NPR Labs to end run as stand-alone unit after losing consulting work

By Ben Mook

NPR will integrate NPR Labs into its general budget and tighten its focus on public radio after almost five years of running the division as self-sustaining.

Under the restructuring, NPR Labs will transition from its status as a stand-alone unit and move from NPR’s distribution division to its technology and operations division. NPR Labs will also drop the Technology Research Center name that it used to market consulting work to clients.

The restructuring eliminated the top job at NPR Labs, held by Rich Rarey, a 34-year NPR veteran. Rarey, who will leave July 31, took the job of director of NPR Labs in February when founding director Mike Starling took a voluntary buyout offer and retired.

“Whenever we have to part ways with someone so experienced, it’s very difficult,” said Marty Garrison, vice president for technology operations and broadcast engineering at NPR. “But we feel this was the best option we had of keeping NPR Labs a going concern and a benefit to the public radio system.”

As a technology research and development division, NPR Labs has worked to develop live captioning of radio programs for blind and hearing-impaired people.

The unit was funded from NPR’s general budget until an organizational restructuring in 2009, when it became self-sustaining through grants and other sources of revenue such as “fee-based consulting services, including projects that address advanced broadcast coverage, listener assessment, and developmental broadcast technology.”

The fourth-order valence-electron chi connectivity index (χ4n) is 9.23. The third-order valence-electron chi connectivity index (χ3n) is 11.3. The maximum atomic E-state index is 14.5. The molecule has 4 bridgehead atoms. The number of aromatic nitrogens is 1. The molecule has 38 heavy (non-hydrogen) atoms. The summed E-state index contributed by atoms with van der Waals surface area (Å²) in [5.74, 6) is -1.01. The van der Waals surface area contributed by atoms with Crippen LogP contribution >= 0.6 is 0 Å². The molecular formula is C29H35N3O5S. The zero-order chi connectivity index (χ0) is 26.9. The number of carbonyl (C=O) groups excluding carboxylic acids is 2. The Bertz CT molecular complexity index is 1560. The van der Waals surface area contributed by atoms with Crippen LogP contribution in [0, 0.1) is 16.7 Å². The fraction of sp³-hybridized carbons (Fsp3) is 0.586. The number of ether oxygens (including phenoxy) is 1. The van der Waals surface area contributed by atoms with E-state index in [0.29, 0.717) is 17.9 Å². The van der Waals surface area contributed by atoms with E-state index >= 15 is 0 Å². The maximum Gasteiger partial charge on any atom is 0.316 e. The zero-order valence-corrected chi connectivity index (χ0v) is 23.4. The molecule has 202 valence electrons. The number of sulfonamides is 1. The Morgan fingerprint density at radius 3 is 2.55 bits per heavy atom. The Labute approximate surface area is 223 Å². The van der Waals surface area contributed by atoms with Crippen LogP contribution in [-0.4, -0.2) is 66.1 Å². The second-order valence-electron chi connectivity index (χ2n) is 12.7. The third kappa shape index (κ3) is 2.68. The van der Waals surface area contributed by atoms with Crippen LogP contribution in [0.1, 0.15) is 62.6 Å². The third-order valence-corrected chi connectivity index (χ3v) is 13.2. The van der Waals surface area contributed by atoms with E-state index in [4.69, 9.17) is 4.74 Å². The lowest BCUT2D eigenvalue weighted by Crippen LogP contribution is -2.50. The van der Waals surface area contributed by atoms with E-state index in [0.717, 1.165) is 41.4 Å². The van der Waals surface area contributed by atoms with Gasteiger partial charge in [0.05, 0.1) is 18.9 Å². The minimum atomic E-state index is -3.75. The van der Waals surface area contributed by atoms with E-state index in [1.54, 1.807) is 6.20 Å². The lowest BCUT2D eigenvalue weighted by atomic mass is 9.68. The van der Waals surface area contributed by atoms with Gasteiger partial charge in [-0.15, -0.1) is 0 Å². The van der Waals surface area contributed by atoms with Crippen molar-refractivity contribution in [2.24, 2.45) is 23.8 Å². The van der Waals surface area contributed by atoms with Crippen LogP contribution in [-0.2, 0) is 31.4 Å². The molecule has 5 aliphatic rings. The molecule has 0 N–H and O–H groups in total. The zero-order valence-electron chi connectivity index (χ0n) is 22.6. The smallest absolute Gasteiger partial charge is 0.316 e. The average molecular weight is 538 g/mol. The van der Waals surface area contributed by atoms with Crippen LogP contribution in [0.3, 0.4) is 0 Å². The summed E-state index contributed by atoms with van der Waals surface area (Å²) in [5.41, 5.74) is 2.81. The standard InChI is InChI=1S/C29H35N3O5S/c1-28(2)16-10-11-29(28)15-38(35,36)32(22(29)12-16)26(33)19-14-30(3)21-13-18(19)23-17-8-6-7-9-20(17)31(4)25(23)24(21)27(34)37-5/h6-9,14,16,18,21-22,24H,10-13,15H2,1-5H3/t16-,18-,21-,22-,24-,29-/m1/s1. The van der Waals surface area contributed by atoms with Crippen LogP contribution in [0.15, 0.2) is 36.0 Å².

But NPR Labs struggled to hold on to that income. It posted a $455,030 loss for the first six months of fiscal year 2014, according to financial statements. During that time, the consulting business brought in about $153,000 less than projected. Meanwhile, expenses went about $343,000 over budget.

Expenses rose in part because NPR Labs wrote off debt of $238,000 owed to it by a major consulting client, which ended its business with the unit. Garrison declined to name the client.

The losses jeopardized the efforts of NPR Labs to remain self-sustaining. “We did not see a pathway to profitability,” Garrison said.

NPR Labs will continue its research work with a focus only on issues relating to the public radio system at large, including captioning and emergency alerts for the deaf, blind and hard of hearing. Previously, the lab worked with clients outside of public radio, including the National Association of Broadcasters.

“The work of the lab will continue as is with the grants and projects moving forward,” Garrison said. “It’s an as-is situation. But they will be better resourced now than when it was self-sufficient.”

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